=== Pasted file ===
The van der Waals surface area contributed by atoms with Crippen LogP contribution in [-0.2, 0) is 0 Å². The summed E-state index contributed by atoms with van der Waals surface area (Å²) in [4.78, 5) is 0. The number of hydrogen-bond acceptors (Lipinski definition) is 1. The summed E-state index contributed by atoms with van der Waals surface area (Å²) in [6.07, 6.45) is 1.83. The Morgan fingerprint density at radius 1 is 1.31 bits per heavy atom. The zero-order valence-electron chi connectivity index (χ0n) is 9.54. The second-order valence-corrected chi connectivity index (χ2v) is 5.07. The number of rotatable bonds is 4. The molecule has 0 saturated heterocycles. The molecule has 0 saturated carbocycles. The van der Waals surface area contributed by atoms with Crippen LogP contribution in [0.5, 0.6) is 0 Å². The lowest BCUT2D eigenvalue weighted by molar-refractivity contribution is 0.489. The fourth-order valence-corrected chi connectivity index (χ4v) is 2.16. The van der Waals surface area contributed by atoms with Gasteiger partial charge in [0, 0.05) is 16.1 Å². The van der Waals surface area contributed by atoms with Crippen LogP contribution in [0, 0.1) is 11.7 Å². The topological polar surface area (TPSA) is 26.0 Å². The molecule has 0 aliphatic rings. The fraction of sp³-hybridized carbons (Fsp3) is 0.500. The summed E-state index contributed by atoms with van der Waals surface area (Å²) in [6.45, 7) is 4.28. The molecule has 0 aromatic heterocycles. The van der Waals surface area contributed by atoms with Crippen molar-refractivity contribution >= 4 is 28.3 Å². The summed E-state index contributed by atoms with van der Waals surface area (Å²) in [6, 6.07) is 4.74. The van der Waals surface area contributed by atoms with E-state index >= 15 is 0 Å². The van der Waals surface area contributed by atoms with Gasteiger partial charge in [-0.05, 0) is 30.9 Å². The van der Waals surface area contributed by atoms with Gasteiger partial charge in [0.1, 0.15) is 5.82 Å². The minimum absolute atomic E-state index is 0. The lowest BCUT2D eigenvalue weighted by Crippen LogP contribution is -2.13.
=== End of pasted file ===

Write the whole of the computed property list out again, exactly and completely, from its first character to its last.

The van der Waals surface area contributed by atoms with Crippen LogP contribution in [-0.2, 0) is 0 Å². The summed E-state index contributed by atoms with van der Waals surface area (Å²) in [4.78, 5) is 0. The number of hydrogen-bond acceptors (Lipinski definition) is 1. The summed E-state index contributed by atoms with van der Waals surface area (Å²) in [6.07, 6.45) is 1.83. The Morgan fingerprint density at radius 1 is 1.31 bits per heavy atom. The zero-order valence-electron chi connectivity index (χ0n) is 9.54. The second-order valence-corrected chi connectivity index (χ2v) is 5.07. The number of rotatable bonds is 4. The molecule has 0 saturated heterocycles. The molecule has 0 saturated carbocycles. The van der Waals surface area contributed by atoms with Crippen LogP contribution in [0.5, 0.6) is 0 Å². The lowest BCUT2D eigenvalue weighted by molar-refractivity contribution is 0.489. The fourth-order valence-corrected chi connectivity index (χ4v) is 2.16. The van der Waals surface area contributed by atoms with Gasteiger partial charge in [0, 0.05) is 16.1 Å². The van der Waals surface area contributed by atoms with Crippen LogP contribution in [0, 0.1) is 11.7 Å². The topological polar surface area (TPSA) is 26.0 Å². The molecule has 0 aliphatic rings. The fraction of sp³-hybridized carbons (Fsp3) is 0.500. The summed E-state index contributed by atoms with van der Waals surface area (Å²) in [6.45, 7) is 4.28. The molecule has 0 aromatic heterocycles. The van der Waals surface area contributed by atoms with Crippen molar-refractivity contribution >= 4 is 28.3 Å². The summed E-state index contributed by atoms with van der Waals surface area (Å²) in [6, 6.07) is 4.74. The van der Waals surface area contributed by atoms with E-state index >= 15 is 0 Å². The van der Waals surface area contributed by atoms with Gasteiger partial charge in [-0.05, 0) is 30.9 Å². The van der Waals surface area contributed by atoms with Gasteiger partial charge in [0.1, 0.15) is 5.82 Å². The minimum absolute atomic E-state index is 0. The lowest BCUT2D eigenvalue weighted by Crippen LogP contribution is -2.13.